Weekly Dose of Optimism #18
The Crypto Story, IEA Calling Top, Data Lasers, Schumpeter's Workout Plan, ML-Powered Drug Discovery, Bleeding Edge AI
Come for the Optimism, stay for the in-depth analyses of tech companies and trends:
Hi friends 👋,
Happy Friday and welcome to our 18th Weekly Dose of Optimism. Go Phils.
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(1) The Crypto Story
Matt Levine for Bloomberg
Conversely, I didn’t sit down and write 40,000 words to tell you that crypto is dumb and worthless and will now vanish without a trace. That would be an odd use of time. My goal here is not to convince you that crypto is building the future and that if you don’t get on board you’ll stay poor. My goal is to convince you that crypto is interesting, that it has found some new things to say about some old problems, and that even when those things are wrong, they’re wrong in illuminating ways.
When Matt Levine writes, we read. After years of coverage, Levine collected his thoughts on “Crypto” in this 40,000 word super-deep-dive. Levine’s perspective is an important one: he’s neither a crypto shill or arrogant skeptic. He’s a finance nerd. He might be the finance nerd. On crypto, he appreciates the value of trustless systems, calls-out bad behavior and naked speculation, and thinks that whatever is happening — good or bad—is important, or at least illuminating, for the broader financial ecosystem.
We won’t attempt to summarize the essay here — it’s 40,000 words and Levine covers a bunch of different topics — but if you have a couple hours over the weekend, we recommend you take the time to read it. Or you can listen to Levine explain the story (and why he wrote it) in this interview with Vox’s Peter Kafka.
Levine’s whole piece, culminating in this final image, is a great expression of the brand of optimism we strive for: deep research, a lot of words, a recognition of the challenges, and a belief that it’s worth trying to build better products and systems despite them.
From The International Energy Agency
For the first time, a WEO scenario based on prevailing policy settings has global demand for each of the fossil fuels exhibiting a peak or plateau. In the STEPS, coal use falls back within the next few years, natural gas demand reaches a plateau by the end of the decade, and rising sales of electric vehicles (EVs) mean that oil demand levels off in the mid-2030s before ebbing slightly to mid-century. Total demand for fossil fuels declines steadily from the mid-2020s by around 2 exajoules per year on average to 2050, an annual reduction roughly equivalent to the lifetime output of a large oil field.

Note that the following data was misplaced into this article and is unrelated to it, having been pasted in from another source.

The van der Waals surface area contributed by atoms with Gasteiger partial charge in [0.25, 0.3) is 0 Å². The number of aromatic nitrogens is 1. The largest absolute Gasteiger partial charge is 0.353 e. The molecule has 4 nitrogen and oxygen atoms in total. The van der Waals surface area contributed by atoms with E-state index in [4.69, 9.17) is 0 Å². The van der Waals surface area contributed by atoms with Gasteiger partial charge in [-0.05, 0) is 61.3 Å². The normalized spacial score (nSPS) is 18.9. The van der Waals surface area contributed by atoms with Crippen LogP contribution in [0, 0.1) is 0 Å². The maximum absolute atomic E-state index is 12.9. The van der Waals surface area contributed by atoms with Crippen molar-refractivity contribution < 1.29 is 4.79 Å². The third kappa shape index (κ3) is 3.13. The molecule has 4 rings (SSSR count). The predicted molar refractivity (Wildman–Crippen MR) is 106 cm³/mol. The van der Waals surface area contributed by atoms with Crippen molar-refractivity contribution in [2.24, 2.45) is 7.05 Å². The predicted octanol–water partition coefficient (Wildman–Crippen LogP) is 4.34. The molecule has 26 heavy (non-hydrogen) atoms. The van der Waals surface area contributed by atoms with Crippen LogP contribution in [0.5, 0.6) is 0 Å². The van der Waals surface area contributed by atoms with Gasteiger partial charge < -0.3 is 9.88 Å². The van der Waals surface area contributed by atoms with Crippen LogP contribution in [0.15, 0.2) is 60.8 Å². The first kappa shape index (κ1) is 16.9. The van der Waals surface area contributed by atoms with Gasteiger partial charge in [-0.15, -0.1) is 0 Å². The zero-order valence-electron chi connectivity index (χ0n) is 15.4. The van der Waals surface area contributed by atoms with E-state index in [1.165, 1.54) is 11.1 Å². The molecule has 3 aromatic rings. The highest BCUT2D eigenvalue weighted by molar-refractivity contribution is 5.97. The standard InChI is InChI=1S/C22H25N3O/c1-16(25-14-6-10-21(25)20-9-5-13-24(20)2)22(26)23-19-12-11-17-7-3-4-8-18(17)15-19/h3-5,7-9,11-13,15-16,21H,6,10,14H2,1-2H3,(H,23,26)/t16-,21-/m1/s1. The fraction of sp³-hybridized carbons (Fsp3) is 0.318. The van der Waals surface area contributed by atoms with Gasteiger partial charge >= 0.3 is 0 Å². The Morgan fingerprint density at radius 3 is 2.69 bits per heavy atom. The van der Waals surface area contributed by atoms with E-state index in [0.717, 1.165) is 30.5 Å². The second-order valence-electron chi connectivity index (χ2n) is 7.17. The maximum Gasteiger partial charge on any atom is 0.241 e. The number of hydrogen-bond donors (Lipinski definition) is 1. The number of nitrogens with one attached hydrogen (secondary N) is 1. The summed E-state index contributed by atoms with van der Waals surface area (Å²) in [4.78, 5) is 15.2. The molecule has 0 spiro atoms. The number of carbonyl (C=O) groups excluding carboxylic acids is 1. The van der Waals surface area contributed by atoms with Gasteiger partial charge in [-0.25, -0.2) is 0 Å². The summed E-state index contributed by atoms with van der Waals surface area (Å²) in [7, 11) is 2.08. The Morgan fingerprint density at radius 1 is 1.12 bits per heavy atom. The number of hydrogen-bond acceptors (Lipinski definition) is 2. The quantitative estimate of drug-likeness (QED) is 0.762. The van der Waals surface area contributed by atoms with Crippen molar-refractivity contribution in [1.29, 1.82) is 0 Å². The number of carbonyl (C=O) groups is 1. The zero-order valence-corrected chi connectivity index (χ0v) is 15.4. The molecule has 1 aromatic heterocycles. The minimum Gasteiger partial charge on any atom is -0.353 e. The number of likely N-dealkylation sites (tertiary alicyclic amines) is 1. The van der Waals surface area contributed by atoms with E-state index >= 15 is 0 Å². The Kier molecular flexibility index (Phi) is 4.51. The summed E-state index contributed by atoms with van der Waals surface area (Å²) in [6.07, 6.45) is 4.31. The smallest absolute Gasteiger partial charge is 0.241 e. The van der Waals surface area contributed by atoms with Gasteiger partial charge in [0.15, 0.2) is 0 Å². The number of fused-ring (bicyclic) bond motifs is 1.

The IEA callin’ the top! This isn’t the first time people have called peak oil: I remember talking about near-term peak oil predictions in my Energy & Economics class in college. But the numbers are compelling.
Despite a rise in fossil fuel usage this year, the IEA believes we are near the peak of global fossil fuel usage and embarking on a long, slow, but necessary course towards a cleaner energy future. There’s much work to be done, however. We do not currently have nearly the clean energy capacity to fully replace fossil fuel usage and we’ll likely need breakthrough innovations in some combination of nuclear, solar, wind, fusion, hydrogen, and battery technologies to fully replace fossil fuels on the schedule that we want to.
Thankfully, we are just a few desecrated masterpieces away from killing fossil fuels. Potato mashing our way towards a cleaner future. (For the avoidance of doubt: we’re kidding! These protests are unimaginably and embarrassingly dumb.)
Lotte Krull for Phys.Org
h/t … Ashton Kutcher?
In the experiment, the researchers succeeded in transmitting 1.8 Pbit/s, which corresponds to twice the total global Internet traffic. And only carried by the light from one optical source. The light source is a custom-designed optical chip, which can use the light from a single infrared laser to create a rainbow spectrum of many colors, i.e., many frequencies. Thus, the one frequency (color) of a single laser can be multiplied into hundreds of frequencies (colors) in a single chip.
Kutch from way downtown!
A team of researchers achieved record-breaking data transmission speeds, moving more than 1.8 petabits per second using only a single laser and optical chip. That’s a lot of data — nearly 2x the daily global internet traffic. And the team is able to accomplish this using a single optical chip.